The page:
Expanded School Mental Health case managers are the heartbeat of the program. They are jack-of-all-trades, supportive counselors, group facilitators, therapy coordinators, collaborators, planners, agency liaisons, and more. Ripley Middle School in Jackson County and Blennerhassett Middle School in Wood County have seen their ESMH case managers in action and are currently rolling into their second year with Expanded School Mental Health, and they’re just getting started.
Building ESMH programs from the ground up is akin to building a school-based community. Jalyn Kerby of Wood County said, “Blennerhassett has been incredibly welcoming and has always treated me like their own staff. I have been included in the yearbook and staff activities, was allowed to customize a private office, and was able to help with the last day of school Bobcat Bash.”
Students are facing complex issues at home and at school. In Jackson County, Ashley Johnson states, “These kids are often raised in foster care by grandparents, aunts/uncles, or have had a really hard life so far. Most of the time they aren’t sure who to reach out to or where to turn in school or at home. Extending that hand and collaborating with the schools to give the help these students need when struggling while also partnering with other services at Westbrook and our community helps to provide guardians and parents with additional resources.”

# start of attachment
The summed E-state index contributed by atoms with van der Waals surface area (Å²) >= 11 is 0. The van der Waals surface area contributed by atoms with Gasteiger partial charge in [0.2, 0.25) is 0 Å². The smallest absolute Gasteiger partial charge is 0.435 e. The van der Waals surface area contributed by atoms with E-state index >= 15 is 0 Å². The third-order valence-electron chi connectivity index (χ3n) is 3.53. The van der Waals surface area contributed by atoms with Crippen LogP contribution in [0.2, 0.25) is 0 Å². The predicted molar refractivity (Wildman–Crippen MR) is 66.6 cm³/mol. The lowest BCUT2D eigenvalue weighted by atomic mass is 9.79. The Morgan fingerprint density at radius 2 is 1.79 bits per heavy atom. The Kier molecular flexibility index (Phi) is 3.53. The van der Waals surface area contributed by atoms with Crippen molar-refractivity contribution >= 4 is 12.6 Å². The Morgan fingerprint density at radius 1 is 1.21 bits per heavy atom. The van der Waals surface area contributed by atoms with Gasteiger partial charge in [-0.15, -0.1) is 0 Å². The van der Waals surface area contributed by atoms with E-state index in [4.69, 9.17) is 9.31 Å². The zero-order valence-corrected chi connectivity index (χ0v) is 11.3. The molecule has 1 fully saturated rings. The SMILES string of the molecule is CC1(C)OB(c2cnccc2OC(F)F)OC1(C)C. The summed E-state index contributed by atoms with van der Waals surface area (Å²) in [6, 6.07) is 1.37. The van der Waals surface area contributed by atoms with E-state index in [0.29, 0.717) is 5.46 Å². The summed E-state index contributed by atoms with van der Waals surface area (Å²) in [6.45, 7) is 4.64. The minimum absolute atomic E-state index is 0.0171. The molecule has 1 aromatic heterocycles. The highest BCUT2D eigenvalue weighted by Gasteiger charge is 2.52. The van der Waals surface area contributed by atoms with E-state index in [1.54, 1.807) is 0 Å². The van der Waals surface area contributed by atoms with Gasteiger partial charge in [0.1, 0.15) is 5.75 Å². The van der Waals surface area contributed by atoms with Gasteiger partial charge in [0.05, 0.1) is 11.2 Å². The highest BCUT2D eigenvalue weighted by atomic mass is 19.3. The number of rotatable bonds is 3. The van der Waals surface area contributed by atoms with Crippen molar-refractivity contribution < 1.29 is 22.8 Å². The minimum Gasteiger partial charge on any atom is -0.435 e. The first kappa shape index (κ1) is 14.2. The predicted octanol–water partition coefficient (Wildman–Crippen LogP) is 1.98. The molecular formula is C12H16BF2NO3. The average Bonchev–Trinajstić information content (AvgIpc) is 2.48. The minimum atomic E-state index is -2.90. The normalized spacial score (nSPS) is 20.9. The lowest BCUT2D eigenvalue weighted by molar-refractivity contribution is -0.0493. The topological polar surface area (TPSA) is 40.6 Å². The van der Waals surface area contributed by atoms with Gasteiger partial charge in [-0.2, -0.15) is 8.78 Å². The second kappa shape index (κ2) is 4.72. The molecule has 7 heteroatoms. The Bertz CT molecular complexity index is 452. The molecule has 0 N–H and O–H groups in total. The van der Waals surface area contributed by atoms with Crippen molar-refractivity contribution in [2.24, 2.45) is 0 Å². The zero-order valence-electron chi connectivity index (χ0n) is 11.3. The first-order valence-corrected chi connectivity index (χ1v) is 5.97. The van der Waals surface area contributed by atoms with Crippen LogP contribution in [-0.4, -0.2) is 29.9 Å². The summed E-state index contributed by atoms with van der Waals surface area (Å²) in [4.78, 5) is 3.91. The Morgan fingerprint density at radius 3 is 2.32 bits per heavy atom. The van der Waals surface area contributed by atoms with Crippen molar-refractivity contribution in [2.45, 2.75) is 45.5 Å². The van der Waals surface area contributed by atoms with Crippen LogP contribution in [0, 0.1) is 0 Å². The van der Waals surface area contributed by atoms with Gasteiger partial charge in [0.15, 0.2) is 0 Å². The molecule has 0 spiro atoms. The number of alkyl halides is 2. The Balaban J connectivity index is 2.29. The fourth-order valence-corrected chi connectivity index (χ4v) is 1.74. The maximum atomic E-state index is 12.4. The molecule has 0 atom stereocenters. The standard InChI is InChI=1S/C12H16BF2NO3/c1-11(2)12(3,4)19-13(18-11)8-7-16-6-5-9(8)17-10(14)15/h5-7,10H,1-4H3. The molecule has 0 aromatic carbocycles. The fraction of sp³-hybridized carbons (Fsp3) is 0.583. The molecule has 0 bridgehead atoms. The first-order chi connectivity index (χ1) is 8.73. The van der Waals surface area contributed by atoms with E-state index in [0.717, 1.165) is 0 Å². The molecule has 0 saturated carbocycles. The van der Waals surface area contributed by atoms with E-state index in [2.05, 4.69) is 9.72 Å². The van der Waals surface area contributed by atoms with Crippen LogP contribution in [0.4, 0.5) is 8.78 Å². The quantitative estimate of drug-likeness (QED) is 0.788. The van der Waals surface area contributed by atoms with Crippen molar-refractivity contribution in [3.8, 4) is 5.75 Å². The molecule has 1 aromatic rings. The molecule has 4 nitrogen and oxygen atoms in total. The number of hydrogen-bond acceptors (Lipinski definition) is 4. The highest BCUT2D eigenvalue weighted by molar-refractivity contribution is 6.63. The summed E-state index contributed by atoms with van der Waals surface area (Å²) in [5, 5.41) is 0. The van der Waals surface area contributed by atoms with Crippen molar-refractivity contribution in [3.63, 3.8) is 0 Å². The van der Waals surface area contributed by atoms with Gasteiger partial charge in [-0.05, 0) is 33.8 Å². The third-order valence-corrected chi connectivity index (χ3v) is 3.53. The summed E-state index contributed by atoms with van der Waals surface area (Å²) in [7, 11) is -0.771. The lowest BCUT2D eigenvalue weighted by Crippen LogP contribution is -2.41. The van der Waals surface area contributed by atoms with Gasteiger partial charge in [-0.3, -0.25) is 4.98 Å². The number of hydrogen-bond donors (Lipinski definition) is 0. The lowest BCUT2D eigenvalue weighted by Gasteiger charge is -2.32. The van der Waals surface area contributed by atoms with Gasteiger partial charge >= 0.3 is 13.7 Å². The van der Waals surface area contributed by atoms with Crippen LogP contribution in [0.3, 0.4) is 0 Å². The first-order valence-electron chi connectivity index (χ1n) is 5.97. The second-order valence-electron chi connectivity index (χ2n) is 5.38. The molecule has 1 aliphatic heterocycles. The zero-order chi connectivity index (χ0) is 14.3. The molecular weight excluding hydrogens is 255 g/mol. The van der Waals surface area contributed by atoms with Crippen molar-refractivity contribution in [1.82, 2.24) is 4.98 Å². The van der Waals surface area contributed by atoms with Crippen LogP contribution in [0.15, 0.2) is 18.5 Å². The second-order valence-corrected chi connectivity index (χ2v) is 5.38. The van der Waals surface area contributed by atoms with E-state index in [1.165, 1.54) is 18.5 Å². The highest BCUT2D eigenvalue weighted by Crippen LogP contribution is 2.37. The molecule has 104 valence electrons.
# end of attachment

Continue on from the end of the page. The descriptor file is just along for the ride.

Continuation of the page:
When asked about their experience as ESMH case managers, Ashley and Jalyn had a lot of progress on which to reflect. The opportunity to find additional mentors within the school staff, navigating and eliminating barriers to services, and encountering new situations every day were just some of the highlights Ashley and Jalyn identified. “The biggest highlight is watching your clients grow and become healthier, better versions of themselves.” Ashley said, “I have the privilege of seeing students get better, do better, and be able to be happy, but I still get to be there for their bad days. The most rewarding thing is seeing the progress students make.” Jalyn states, “The students are often excited to learn about coping skills or discuss issues that they face in school and how they can handle them.”
ESMH helps students build coping skills and capacity to stay at school throughout the school day, rather than skipping school. Jalyn stated, “Throughout the year, the improvement (of the students) was drastic and they learned to verbally communicate feelings rather than lash out. Now they recognize when they are becoming angry or upset and go to our ESMH office or “cool down zone” and discuss their feelings and practice positive coping skills. They still have days when it is hard to calm down, but usually they can finish the day at school rather than go home early.”
ESMH is building community partnerships and teaching healthy coping skills that will last a lifetime. Keeping kids in school, decreasing barriers to treatment, and fostering positive outcomes are just a few of the promising results being seen in Jackson County and Wood County with Expanded School Mental Health.